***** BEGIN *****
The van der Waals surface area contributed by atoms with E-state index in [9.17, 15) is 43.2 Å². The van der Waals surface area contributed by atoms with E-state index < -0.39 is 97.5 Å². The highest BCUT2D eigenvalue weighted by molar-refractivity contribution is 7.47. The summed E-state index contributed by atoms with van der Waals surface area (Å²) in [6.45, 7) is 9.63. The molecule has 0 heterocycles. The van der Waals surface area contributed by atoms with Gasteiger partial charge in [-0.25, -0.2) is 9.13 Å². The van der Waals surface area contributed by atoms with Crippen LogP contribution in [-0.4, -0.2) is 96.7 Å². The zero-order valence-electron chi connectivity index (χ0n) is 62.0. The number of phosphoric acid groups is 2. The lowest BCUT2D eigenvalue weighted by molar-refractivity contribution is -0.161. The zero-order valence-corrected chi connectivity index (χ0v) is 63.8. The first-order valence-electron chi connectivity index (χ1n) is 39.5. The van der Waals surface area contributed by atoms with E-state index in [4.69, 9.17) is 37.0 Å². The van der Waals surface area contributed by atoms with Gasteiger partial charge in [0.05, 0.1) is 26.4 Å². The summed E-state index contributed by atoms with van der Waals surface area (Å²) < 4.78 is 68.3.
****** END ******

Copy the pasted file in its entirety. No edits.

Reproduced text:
The van der Waals surface area contributed by atoms with E-state index in [9.17, 15) is 43.2 Å². The van der Waals surface area contributed by atoms with E-state index < -0.39 is 97.5 Å². The highest BCUT2D eigenvalue weighted by molar-refractivity contribution is 7.47. The summed E-state index contributed by atoms with van der Waals surface area (Å²) in [6.45, 7) is 9.63. The molecule has 0 heterocycles. The van der Waals surface area contributed by atoms with Gasteiger partial charge in [-0.25, -0.2) is 9.13 Å². The van der Waals surface area contributed by atoms with Crippen LogP contribution in [-0.4, -0.2) is 96.7 Å². The zero-order valence-electron chi connectivity index (χ0n) is 62.0. The number of phosphoric acid groups is 2. The lowest BCUT2D eigenvalue weighted by molar-refractivity contribution is -0.161. The zero-order valence-corrected chi connectivity index (χ0v) is 63.8. The first-order valence-electron chi connectivity index (χ1n) is 39.5. The van der Waals surface area contributed by atoms with E-state index in [4.69, 9.17) is 37.0 Å². The van der Waals surface area contributed by atoms with Gasteiger partial charge in [0.05, 0.1) is 26.4 Å². The summed E-state index contributed by atoms with van der Waals surface area (Å²) < 4.78 is 68.3.